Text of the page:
P: We extensively focused on the energy sector, since our initial days. Back in the time when the company was started, the team at Claro was so small that we just needed a single car to transport the requirements. Although I was never an employee at Claro, I was always treated as part of the team. We were focused on the growth of our business, and the co-founders of Claro were very supportive of our venture since the beginning. All three of them had a fair exposure to foreign society and contrary to the Indian scenario, people in foreign countries are more proactive in helping others and their businesses. There, people tend to focus more on their work and how to prosper. When Claro was started, all of us were focused on a structured growth, all of us worked together without any personal ambition or abuse of power. The team is always concerned about continuous growth; we question ourselves regarding growth. In a startup, it is a mandatory criterion to take care of your team and it is very necessary that everyone is satisfied else he may hamper the growth of the company. Over these years, I gained a lot of exposure in terms of organizational workflow e.g. how to schedule meetings efficiently, work on outputs. In my lifetime, I have worked with many companies not just as a supplier, but with Claro, I consider myself a part of the family. I was working as a supplier in the middle east, with a reputed Oil and Gas company. My lifestyle was lavish and luxurious and at a later stage, I was on the verge of bankruptcy. Claro was a new beginning for me and the team here was very supportive and never let me relive the negative feelings of my past. I then started supplying structures for Claro’s systems. Back then, Auto-Cad was not known to many in this line, and I was aware of these technicalities as after surveying I used to extensively work on designs on Auto-CAD and other automation tools.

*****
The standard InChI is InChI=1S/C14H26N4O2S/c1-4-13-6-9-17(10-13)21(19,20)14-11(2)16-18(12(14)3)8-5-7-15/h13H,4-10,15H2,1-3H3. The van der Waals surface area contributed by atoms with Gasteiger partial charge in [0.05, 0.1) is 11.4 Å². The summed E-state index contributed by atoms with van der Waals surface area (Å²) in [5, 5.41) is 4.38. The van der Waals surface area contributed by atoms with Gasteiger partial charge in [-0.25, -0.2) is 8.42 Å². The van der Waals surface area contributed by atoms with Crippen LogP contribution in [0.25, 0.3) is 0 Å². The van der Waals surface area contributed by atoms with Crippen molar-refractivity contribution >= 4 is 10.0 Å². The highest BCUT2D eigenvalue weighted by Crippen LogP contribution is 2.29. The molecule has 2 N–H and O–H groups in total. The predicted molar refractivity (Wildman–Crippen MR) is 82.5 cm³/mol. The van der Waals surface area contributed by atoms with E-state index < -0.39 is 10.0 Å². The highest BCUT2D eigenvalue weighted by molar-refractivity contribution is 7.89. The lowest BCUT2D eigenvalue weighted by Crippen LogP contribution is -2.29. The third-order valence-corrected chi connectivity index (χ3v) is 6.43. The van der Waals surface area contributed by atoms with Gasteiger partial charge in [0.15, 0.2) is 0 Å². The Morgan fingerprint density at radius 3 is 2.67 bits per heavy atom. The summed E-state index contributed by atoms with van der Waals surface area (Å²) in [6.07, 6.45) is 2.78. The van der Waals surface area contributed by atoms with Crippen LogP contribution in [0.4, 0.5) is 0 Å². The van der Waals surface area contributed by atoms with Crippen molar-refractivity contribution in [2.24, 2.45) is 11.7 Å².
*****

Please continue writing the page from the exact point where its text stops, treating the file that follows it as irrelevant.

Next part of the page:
A: So, you are an engineer?

P: No, I don’t have any engineering background. My company in Dubai helped me get an AWS training. Till date, all my knowledge is based on the practical experience so far. I was always dedicated towards my personal growth and whenever my company assigned me a project, I would diligently follow that up with its completion.

A: How has your company’s journey been so far?

P: We started with Claro and provide them with structures, poles, and other structural requirements. We manufacture our products and have a galvanizing plant as well. We are constantly expanding and are looking for expansion in terms of manufacturing of other equipment as well.

A: What about your growth.?